US2539159A - Method of treating annealed glassware before complete colling thereof - Google Patents

Method of treating annealed glassware before complete colling thereof Download PDF

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Publication number
US2539159A
US2539159A US52400044A US2539159A US 2539159 A US2539159 A US 2539159A US 52400044 A US52400044 A US 52400044A US 2539159 A US2539159 A US 2539159A
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articles
outer
surfaces
lehr
conveyor
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Karl E Peiler
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Hartford-Empire Co
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Hartford-Empire Co
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    • CCHEMISTRY; METALLURGY
    • C03GLASS; MINERAL OR SLAG WOOL
    • C03BMANUFACTURE, SHAPING, OR SUPPLEMENTARY PROCESSES
    • C03B25/00Annealing glass products
    • C03B25/04Annealing glass products in a continuous way
    • C03B25/06Annealing glass products in a continuous way with horizontal displacement of the glass products

Description

Jan. 23, 1951 PEILER METHOD OF TREATING ANNEALED GLASSWARE BEFORE COMPLETE COQLING THEREOF Filed Feb. 26, 1944 13111712;- 112172 ElPeiZe? 53 flZZ'02iz I i 9 usual service conditions.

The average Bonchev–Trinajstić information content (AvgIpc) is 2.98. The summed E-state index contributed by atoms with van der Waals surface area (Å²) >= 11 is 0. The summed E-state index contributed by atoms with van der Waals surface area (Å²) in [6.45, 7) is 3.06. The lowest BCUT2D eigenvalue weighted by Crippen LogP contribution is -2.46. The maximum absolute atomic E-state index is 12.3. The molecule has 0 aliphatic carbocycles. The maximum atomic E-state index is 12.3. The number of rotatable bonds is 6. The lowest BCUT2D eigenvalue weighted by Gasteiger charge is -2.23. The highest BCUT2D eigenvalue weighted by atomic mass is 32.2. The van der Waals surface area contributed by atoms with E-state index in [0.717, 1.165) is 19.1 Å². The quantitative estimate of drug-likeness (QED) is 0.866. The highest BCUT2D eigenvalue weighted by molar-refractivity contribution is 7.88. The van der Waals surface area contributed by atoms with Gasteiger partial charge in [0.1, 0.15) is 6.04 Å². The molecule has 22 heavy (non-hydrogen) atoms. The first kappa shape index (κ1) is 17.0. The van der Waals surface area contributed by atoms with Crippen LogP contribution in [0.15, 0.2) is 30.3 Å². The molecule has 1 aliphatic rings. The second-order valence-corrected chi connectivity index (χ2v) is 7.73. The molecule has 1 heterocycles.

Patented Jan. 23, 1951 METER-10D 0F TREATING ANNEALED GLASS- WARE BEFORE COMPLETE COOLING THEREOF Karl E. leiler, Vt'est Hartford, (301111., assignor to Hartford-Empire Company, Hartford, Conn, a

corporation of Delaware Application February 26, 1944, Serial No. 524,000

4 Claims.

This invention relat s broadly to the art of treating newly-manufactured glassware to render such glassware suitable, when com letely cool, for the use intended. Without a suitable heat treatment after it has been removed from a forming machine by which it was produced, an article of glassware, such as a bottle, jar, or other container, would be harmfully strained so that it would be likely to break spontaneously or would not have the requisite strength for the service intended.